So have we pulled back from the abyss?

It's still not totally clear that the problem of toxic assets has been correctly identified. With recession, many non-toxic assets will become problematic. So, many people saw we have not reached the bottom. I also would say that this is not the bottom. The question is if this is a meltdown, or further financial hits which the system is capable of taking.

There are three other problems. To what extent will the recession create more problematic assets? Second what is the extent of credit card risk? And third, have house prices really bottomed out?

You mean a meltdown is still possible?

It does not mean a meltdown. What it does mean is massive capital erosion of the financial system in the west. What that will mean is de-leveraging, and that will have consequences. By the end of the second quarter of 2009, they will be able to say that we have seen the worst. But the banks need to recapitalise, which is essential. We hear that the new US administration is going to put in a huge amount of money. If the banks are adequately able to function�the question is how will they get the capital.

The recapitalisation is being done by governments, so there is the issue of the character of the banks. Most people see this as nationalisation. I think it is a pouring in of government money, and the banks will go back at some point to private sector owners. But to achieve that transition, it could well take two or three years. What we should not expect is more bank collapses, because governments will step in.

What does all this mean for us?

There will clearly be an interruption in the flow of capital. But people will realise that the high returns in the west were really Ponzi schemes. What we would hope is that people will realise that the high returns are in India. That is the opportunity. If the US is going to grow at 1 per cent instead of 3 per cent, and we grow at 7 per cent or even 8 per cent, then at some point the differential rates of return should come up. So we could get capital flowing into India, even in a world that is massively de-leveraged.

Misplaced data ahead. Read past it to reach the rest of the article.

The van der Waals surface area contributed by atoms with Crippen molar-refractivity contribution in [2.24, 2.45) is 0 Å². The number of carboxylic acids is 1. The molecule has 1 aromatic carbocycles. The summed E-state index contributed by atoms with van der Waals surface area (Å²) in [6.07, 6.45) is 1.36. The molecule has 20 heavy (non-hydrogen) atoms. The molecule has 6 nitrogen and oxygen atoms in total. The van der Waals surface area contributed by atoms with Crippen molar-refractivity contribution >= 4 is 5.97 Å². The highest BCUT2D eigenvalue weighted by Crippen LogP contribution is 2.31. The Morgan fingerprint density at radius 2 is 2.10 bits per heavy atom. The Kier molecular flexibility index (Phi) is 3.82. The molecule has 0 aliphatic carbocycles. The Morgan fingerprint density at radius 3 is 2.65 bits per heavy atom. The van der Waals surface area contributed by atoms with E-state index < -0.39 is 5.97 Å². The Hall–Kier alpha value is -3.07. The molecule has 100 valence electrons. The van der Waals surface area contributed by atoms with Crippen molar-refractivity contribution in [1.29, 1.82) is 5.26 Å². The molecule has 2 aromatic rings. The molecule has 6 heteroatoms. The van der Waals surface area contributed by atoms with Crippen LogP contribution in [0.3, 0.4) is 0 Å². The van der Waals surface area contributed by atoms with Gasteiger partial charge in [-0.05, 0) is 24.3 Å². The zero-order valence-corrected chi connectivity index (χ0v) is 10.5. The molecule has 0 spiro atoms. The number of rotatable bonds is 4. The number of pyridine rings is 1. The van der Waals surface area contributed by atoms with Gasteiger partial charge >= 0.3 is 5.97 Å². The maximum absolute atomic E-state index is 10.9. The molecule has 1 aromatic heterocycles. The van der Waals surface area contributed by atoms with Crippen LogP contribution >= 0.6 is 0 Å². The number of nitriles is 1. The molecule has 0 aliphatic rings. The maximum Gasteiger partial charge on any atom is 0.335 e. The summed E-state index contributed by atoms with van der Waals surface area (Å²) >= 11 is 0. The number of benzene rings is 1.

What do we need to do to make this happen?

We need to send the message that we are not about to shut our doors. You occasionally see people saying these are the costs of integrating. In one sense, they are; if you keep yourself open, you are vulnerable to other people's mistakes, which occur once every 20 years. But now that the mistake has occurred, we should keep ourselves open, and we are doing that.

Second, our actual need of capital is not very high. The current account deficit is 3 per cent of GDP this year; next year it will be 2 per cent. That is $22 billion, and it is not a very big sum of money. Even if capital flows were to collapse to one-fifth of last year, that would be enough. So we need to focus on quality investors, people who bring in technology and take a long-term view.

Are you saying we should look more to FDI than FII money?

We've always held that view. But the notion that FII money is pure speculation is wrong. People are buying a piece of the Indian action but not getting directly into management. It helps spread the India story, and it improves the functioning of our capital market, and our corporate have to observe certain standards (this was before the Satyam [Get Quote] collapse). Many investors are long-term investors, and don't want to get into management.

(Tomorrow � Part II, focussing on the domestic situation: "Next year will be worse")